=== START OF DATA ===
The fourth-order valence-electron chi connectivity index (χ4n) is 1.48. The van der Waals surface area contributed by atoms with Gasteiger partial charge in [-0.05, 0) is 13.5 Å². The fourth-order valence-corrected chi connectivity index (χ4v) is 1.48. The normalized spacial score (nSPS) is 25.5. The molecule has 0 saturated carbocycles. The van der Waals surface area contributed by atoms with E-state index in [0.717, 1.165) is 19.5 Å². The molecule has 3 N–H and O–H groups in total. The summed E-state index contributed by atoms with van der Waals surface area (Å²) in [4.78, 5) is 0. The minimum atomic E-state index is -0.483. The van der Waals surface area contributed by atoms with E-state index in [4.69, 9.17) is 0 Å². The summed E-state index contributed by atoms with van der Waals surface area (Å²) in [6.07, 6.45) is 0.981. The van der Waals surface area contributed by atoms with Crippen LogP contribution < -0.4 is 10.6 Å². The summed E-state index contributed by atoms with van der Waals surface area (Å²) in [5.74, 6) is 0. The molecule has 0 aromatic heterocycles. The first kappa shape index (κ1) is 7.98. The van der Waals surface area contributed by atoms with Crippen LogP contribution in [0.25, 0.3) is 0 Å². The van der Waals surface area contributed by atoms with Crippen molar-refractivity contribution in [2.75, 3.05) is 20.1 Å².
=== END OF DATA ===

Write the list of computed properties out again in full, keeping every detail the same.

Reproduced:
The fourth-order valence-electron chi connectivity index (χ4n) is 1.48. The van der Waals surface area contributed by atoms with Gasteiger partial charge in [-0.05, 0) is 13.5 Å². The fourth-order valence-corrected chi connectivity index (χ4v) is 1.48. The normalized spacial score (nSPS) is 25.5. The molecule has 0 saturated carbocycles. The van der Waals surface area contributed by atoms with E-state index in [0.717, 1.165) is 19.5 Å². The molecule has 3 N–H and O–H groups in total. The summed E-state index contributed by atoms with van der Waals surface area (Å²) in [4.78, 5) is 0. The minimum atomic E-state index is -0.483. The van der Waals surface area contributed by atoms with E-state index in [4.69, 9.17) is 0 Å². The summed E-state index contributed by atoms with van der Waals surface area (Å²) in [6.07, 6.45) is 0.981. The van der Waals surface area contributed by atoms with Crippen LogP contribution < -0.4 is 10.6 Å². The summed E-state index contributed by atoms with van der Waals surface area (Å²) in [5.74, 6) is 0. The molecule has 0 aromatic heterocycles. The first kappa shape index (κ1) is 7.98. The van der Waals surface area contributed by atoms with Crippen LogP contribution in [0.25, 0.3) is 0 Å². The van der Waals surface area contributed by atoms with Crippen molar-refractivity contribution in [2.75, 3.05) is 20.1 Å².